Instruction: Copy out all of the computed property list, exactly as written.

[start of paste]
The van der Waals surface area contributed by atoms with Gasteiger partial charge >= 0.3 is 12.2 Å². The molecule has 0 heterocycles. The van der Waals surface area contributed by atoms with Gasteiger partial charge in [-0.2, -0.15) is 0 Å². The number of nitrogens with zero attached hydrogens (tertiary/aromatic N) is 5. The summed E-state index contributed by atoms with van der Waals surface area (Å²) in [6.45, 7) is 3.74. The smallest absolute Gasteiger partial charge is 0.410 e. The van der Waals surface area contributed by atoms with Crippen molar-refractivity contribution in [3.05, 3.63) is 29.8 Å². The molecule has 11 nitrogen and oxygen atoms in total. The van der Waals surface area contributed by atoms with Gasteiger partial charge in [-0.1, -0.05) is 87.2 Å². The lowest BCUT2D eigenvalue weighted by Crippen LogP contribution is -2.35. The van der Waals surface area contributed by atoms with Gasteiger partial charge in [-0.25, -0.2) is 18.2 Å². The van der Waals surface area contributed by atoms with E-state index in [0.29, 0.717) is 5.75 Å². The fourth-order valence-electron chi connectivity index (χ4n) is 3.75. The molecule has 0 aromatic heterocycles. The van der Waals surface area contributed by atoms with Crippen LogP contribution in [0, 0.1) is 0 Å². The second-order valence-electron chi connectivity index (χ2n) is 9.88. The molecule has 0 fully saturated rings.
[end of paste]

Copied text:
The van der Waals surface area contributed by atoms with Gasteiger partial charge >= 0.3 is 12.2 Å². The molecule has 0 heterocycles. The van der Waals surface area contributed by atoms with Gasteiger partial charge in [-0.2, -0.15) is 0 Å². The number of nitrogens with zero attached hydrogens (tertiary/aromatic N) is 5. The summed E-state index contributed by atoms with van der Waals surface area (Å²) in [6.45, 7) is 3.74. The smallest absolute Gasteiger partial charge is 0.410 e. The van der Waals surface area contributed by atoms with Crippen molar-refractivity contribution in [3.05, 3.63) is 29.8 Å². The molecule has 11 nitrogen and oxygen atoms in total. The van der Waals surface area contributed by atoms with Gasteiger partial charge in [-0.1, -0.05) is 87.2 Å². The lowest BCUT2D eigenvalue weighted by Crippen LogP contribution is -2.35. The van der Waals surface area contributed by atoms with Gasteiger partial charge in [-0.25, -0.2) is 18.2 Å². The van der Waals surface area contributed by atoms with E-state index in [0.29, 0.717) is 5.75 Å². The fourth-order valence-electron chi connectivity index (χ4n) is 3.75. The molecule has 0 aromatic heterocycles. The van der Waals surface area contributed by atoms with Crippen LogP contribution in [0, 0.1) is 0 Å². The second-order valence-electron chi connectivity index (χ2n) is 9.88. The molecule has 0 fully saturated rings.